I started at CSUN – California State University, Northridge as a recipent of the Graeme Clark Scholarship before transferring to Boise State and finally settling at University of Minnesota, Twin Cities, working with the theater interpreters in the community, as a mentor/ASL choreographer/evaluator.

Being diagnosed with Usher Syndrome brought the decision to go bilateral, which I did in May 2008 (crazy times – the night before surgery, I went to see the musical, “Cabaret”, came home around midnight, slept, woke up at 3, and was at the hospital by 5, where they pushed me away in the OR on a gurney and the sign language interpreter informed me (after recovery) that I was in fact, singing (in ASL) a medley of “Cabaret” songs (including “Wilkommen”, using French, German and English *grins*.

How did the CI impact my life? It brought music to life for me – for me, music and sign language were compatible and I dream of being a CDI (certified Deaf interpreter) for musicals – I love them all! Phantom of the Opera. Wicked. Chicago. Rent. Mary Poppins. The Sound of Music. My Fair Lady. Cabaret. The Lion King – you name it!

Today, I communicate mostly through a bilingual approach – ASL in “theater settigs”, CASE (conceptually accurate Signed English) in non-theater-related courses in school, spoken English when interacting with non-signers and a combination of both with the family. I do plan on broadening my communication contiuum with learning Cued Speech (for all those pesky words that don’t have an official sign and I don’t feel like resorting to the Rochester method by fingerspelling…  but also, I’m not quite comfortable with Tactile sign language (I don’t need it yet) and I’m more comforable with the idea of cueing when my vision doesn’t accomodate the window needed for sign language reception.)

Yes, I have bilateral CIs but I’m still Deaf. ; )



February 2, 2009 at 10:28 pm

katie- thats an awesome and brilliant narrative written by you! how come you did not enjoy CSUN? I am just wondering.



February 3, 2009 at 5:58 pm

Well, CSUN was wonderful – the first year. Since I registered as an English major (most Deaf students don’t venture into that field), it was an competition getting the services I needed (had to retake one class when the interpreter failed to show up after the deadline for dropping class and the professor wasn’t accomodating either). That and the staff at NCOD were trying to change my schedules without telling me (thus my reason for not graduating on time because I have too many lower-division classes and not enough upper-division ones… Basically I transferred to U of M since they only hire CERTIFIED interpreters while CSUN sometimes puts ITP students to work… so I basically took my educational needs and put them first before social needs. Hence me here at U of M now. (That and more Broadway tours come through here – WITH interpreters! (When in doubt, follow thy passion!) *grins* I don’t regret transferring – I found my ‘calling’ here by working with theater interpreters as a mentor/evaluator and am loving it.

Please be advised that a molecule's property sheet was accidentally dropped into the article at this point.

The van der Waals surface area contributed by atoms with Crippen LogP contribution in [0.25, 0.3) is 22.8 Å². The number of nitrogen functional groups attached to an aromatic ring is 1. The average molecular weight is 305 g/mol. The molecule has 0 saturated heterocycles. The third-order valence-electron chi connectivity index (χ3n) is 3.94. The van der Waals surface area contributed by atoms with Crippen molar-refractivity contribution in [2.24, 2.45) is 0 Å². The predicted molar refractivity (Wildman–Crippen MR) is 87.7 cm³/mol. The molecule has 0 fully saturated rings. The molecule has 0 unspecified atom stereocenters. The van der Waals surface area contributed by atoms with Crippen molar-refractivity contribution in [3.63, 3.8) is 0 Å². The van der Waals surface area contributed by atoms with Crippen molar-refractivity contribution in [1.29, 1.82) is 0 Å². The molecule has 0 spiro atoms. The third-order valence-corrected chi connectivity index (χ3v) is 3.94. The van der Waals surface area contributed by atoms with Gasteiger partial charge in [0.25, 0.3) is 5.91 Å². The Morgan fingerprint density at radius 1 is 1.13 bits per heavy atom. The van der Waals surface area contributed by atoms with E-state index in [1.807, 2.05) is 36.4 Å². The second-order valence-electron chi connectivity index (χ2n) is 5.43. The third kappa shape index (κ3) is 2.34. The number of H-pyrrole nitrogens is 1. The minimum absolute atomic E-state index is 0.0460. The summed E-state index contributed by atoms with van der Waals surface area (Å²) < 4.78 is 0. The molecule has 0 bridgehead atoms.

February 8, 2009 at 5:01 pm

Katie ..

Great to meet you. I never heard of CASE until reading this posting, so I want to thank you for introducing me to a new concept and method of signing.

Your pointers about the interpreters is one I also had to deal with myself. I was planning to attend several colleges, including Princeton but decided to stay closer to home despite the lack of qualified interpreters and attended a state university, instead. In fact, I was the first deaf person to receive full-time interpreters for my classes.

When I graduated from the same university, there were more than 20 deaf students enrolled, a full-time deaf education graduate program and a newly created interpreter coordinator position. And like you, I mentored Deaf people as well.

You’ve done a terrific job and I wish you well on your future academic (and theater) endeavors.




February 13, 2009 at 11:54 pm

It looks like we’re all pioneers (or guinea pigs *winks*) when it comes to getting services and self-advocating our needs (and wants).
Re: CASE – glad I was able to educate you about that! It’s just one more acronymn for the alphabet soup of sign systems *grins*.